Last week Adele Perry, a historian at the University of Manitoba, spearheaded an open-letter by historians in Canada calling on the Government of Canada to ensure the release of all records related to residential schools and the work of the Truth and Reconciliation Commission. The letter builds on similar letters and demonstrations by First Nations communities, librarians, archivists and museum workers. Over the weekend, it was circulated by e-mail (see signatures below) and we have now uploaded it to change.org in order to include additional names. Click the link if you would like to be included as a signatory.
Stephen Harper, Prime Minister of Canada
Bernard Valcourt, Minister of Aboriginal Affairs and Northern Development
Shelly Glover, Minister of Canadian Heritage and Official Languages
The Truth and Reconciliation Commission of Canada needs full and timely access to archival records related to the administration and activities of residential schools. The work of the Commission depends on having access to all relevant records held in federal repositories.
As people who study and teach about the past historians realize the importance of archives and the important role they play in scholarship, education, and public debate. I join other historians in calling for the release of all relevant records so that the Commission may, in particular, fulfill its goals related to promoting awareness and public education about residential schools and the creation of a historical record to be made accessible to the public.
The expedited release of these records is required for the Truth and Reconciliation Commission of Canada to fulfill its mandate by 2014. As historians, we urge the federal government to release the necessary documents and allow the Truth and Reconciliation Commission to do the important work it was created to do.
Adele Perry, University of Manitoba
Thomas Peace, Acadia University
Veronica Strong-Boag, University of British Columbia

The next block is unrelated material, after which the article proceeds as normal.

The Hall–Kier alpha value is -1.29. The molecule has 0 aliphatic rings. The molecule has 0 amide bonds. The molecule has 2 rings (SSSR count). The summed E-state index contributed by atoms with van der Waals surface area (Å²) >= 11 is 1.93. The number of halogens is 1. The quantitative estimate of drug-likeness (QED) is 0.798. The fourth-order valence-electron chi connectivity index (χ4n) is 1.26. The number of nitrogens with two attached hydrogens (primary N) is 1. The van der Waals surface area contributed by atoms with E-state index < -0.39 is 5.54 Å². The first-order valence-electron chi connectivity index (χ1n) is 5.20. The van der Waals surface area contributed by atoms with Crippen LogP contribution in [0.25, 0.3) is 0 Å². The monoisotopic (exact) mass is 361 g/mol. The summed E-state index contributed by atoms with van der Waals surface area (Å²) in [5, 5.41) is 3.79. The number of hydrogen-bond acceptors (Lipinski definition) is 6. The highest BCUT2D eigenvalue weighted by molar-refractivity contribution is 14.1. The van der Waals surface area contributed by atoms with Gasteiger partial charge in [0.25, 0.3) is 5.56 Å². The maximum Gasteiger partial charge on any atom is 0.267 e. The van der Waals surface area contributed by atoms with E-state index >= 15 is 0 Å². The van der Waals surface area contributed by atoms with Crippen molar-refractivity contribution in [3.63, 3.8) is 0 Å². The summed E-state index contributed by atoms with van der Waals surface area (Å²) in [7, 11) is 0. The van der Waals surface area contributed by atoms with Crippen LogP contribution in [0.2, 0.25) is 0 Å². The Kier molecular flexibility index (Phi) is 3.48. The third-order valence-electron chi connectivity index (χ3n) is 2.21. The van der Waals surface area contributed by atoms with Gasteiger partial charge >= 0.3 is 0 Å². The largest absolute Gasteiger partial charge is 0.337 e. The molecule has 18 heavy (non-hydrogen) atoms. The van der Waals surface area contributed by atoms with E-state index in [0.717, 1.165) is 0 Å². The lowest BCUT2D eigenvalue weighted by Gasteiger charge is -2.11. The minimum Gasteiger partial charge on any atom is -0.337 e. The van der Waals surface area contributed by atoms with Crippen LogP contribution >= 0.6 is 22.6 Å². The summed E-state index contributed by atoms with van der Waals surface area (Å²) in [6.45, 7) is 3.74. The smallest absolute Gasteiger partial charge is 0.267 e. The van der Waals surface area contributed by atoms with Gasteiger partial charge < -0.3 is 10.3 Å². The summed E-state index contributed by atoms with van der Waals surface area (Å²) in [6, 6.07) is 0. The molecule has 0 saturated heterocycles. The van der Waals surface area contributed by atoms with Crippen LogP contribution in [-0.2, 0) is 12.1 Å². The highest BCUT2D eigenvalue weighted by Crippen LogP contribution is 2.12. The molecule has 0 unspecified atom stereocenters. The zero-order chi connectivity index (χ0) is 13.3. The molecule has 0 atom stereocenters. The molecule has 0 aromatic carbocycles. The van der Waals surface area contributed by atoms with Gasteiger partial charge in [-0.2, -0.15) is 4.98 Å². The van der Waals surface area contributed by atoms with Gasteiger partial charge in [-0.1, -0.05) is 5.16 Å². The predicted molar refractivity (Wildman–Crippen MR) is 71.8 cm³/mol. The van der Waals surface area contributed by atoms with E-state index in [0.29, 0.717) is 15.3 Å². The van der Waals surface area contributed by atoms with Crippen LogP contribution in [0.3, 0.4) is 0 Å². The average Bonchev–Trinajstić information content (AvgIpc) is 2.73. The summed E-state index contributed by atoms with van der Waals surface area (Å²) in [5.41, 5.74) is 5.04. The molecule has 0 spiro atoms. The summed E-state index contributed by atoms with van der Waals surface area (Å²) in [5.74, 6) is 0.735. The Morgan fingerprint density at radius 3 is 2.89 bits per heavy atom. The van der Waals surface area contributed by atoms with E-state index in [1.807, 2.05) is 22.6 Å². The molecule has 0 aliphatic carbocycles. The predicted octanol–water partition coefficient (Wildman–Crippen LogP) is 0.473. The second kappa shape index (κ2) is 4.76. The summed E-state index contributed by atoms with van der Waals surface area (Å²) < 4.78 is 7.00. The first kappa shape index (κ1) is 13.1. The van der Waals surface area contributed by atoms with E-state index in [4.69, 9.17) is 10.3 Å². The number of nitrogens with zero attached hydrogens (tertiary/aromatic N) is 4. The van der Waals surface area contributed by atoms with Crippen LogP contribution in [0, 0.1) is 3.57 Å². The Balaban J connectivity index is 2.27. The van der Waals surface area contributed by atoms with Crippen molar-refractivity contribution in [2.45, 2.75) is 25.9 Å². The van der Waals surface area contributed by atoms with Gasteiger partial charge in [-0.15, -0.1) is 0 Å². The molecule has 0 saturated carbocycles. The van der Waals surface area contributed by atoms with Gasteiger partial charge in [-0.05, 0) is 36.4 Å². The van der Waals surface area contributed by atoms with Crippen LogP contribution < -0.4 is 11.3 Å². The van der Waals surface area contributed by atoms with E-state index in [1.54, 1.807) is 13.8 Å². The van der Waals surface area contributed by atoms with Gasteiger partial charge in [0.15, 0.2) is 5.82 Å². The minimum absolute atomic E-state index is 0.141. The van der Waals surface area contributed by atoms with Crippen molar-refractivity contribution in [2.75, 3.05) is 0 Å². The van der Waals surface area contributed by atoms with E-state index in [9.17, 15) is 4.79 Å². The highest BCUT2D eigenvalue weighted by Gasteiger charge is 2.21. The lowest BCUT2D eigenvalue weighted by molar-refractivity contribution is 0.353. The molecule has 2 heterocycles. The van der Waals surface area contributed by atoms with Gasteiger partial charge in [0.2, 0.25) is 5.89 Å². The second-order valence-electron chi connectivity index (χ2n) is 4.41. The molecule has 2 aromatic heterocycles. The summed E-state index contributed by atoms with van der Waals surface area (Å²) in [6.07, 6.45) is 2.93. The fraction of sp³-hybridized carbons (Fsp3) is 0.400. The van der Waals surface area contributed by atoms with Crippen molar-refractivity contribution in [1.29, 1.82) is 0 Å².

Mary Jane McCallum, University of Winnipeg
Karen Dubinsky, Queen’s University
Jarvis Brownlie, University of Manitoba
Angus McLaren, University of Victoria
Sherry Farrell Racette, University of Manitoba
Gillian Poulter, Acadia University
Jennifer Bonnell, McMaster University
Tom Nesmith, University of Manitoba
Jim Clifford, University of Saskatchewan
Dan Rueck, York University
Ian Milligan, University of Waterloo
Donald Fyson, Université Laval
Colin Coates, York University
Sneja Gunew, University of British Columbia
It seems to me that the preface to this petition should be amended to include an overview of the issue, or links to such an overview. As is, it sorely lacks what historians are usually recognized for: context. The case for the “release of all relevant records” is not nearly as self-evident as Prof. Perry and the Active Historians seem to assume. What would be involved in making these documents available to researchers? What reasons have LAC or the government given for not releasing the documents any sooner? Do we understand how much it would cost, and how much of LAC’s already strained resources it might divert? Are there other feasible solutions, such as extending the Commission’s mandate? My training and instincts as an historian convince me that things take time, and spidey senses accordingly tend to tingle when I heard calls to immediate action.
And to be clear I’m not saying that in this case immediate action is *not* justified, but rather that an explicit justification is a requisite cornerstone of an effective petition. I’d love to read an Active History piece that fleshes out this appeal.